Posted 10 October 2004 - 10:07 PM
Posted 23 November 2004 - 02:30 PM
Posted 08 December 2004 - 07:39 AM
Map was used as the frontspiece for a novel by Neal Stephenson, "The Confusion" published by HarperCollins. Created in Adobe Illustrator and Photoshop using 2-colors.
I´m a geography/cartography/GI student from Berlin, Germany.
Coluld you explain what steps were done with which program ? I´m quite good with freehand an the like (some of my maps have been published this year, hooray! ) , but don´t know that much about producing old looking maps. I know abot layers and the general tools of photoshop, but can´t figure out how you did it.
Posted 08 December 2004 - 08:28 AM
I can tell you the overall process though. The coastlines, gridlines, hydrology and modern cities were projected in ArcGIS and then exported to Adobe Illustrator format. In Illustrator I added modified the cities to match the historical setting (and places mentioned in the book) and added the historical boundaries by hand.
I exported the coastlines and historical borders as seperate layers to Photoshop (I hide the layers I don't want to export and then use Illustrator's Export function to create a high resolution layered PSD file).
I then created blurs for the coastlines and borders, and added a faint pattern in the water to mimic the look of parchment paper. The hardest thing was figuring out how to achieve the look of the multiple pen strokes coming out from the edges of the coast. I knew what I wanted but getting there took some time, and it's way too detailed to get into here, but in general I created a blur, and then converted it a copy to a line screen by changing the mode to Bitmap and then reimporting it back to my PSD file.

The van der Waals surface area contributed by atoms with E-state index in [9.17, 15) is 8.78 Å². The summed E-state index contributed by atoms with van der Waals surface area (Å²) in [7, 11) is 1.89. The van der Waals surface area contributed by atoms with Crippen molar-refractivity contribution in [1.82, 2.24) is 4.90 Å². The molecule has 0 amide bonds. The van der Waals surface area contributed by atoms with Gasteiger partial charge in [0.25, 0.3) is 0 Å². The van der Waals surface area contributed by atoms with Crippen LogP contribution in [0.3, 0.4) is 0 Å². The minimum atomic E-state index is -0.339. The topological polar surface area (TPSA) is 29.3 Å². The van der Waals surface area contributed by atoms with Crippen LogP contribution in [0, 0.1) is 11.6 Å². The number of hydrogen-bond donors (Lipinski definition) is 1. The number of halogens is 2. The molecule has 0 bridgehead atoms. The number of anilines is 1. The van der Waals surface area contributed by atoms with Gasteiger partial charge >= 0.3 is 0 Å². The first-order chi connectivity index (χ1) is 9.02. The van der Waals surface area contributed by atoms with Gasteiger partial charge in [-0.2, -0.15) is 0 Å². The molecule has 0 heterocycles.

The final greyscale PSD file was then reimported and the color was applied in Illustrator. The actual coastline and boundary paths remained as vectors in Illustrator.
Hope that helps.
Posted 13 December 2004 - 04:22 AM
Do you use the free shapefiles ESRI offers for that kind of work, or can you buy better ones and charge your customer ?
Posted 13 December 2004 - 10:04 AM
For other projects requiring more detail, I either get permission to use public domain data from government sources for commercial purposes, or purchase a data set. If you purchase a set you should try and get the customer to pay for some or all of the costs. This is why it is important to do some up front research before quoting a price to a client. Clients hate to be surprised with "there is an additional $1,000 for the data."
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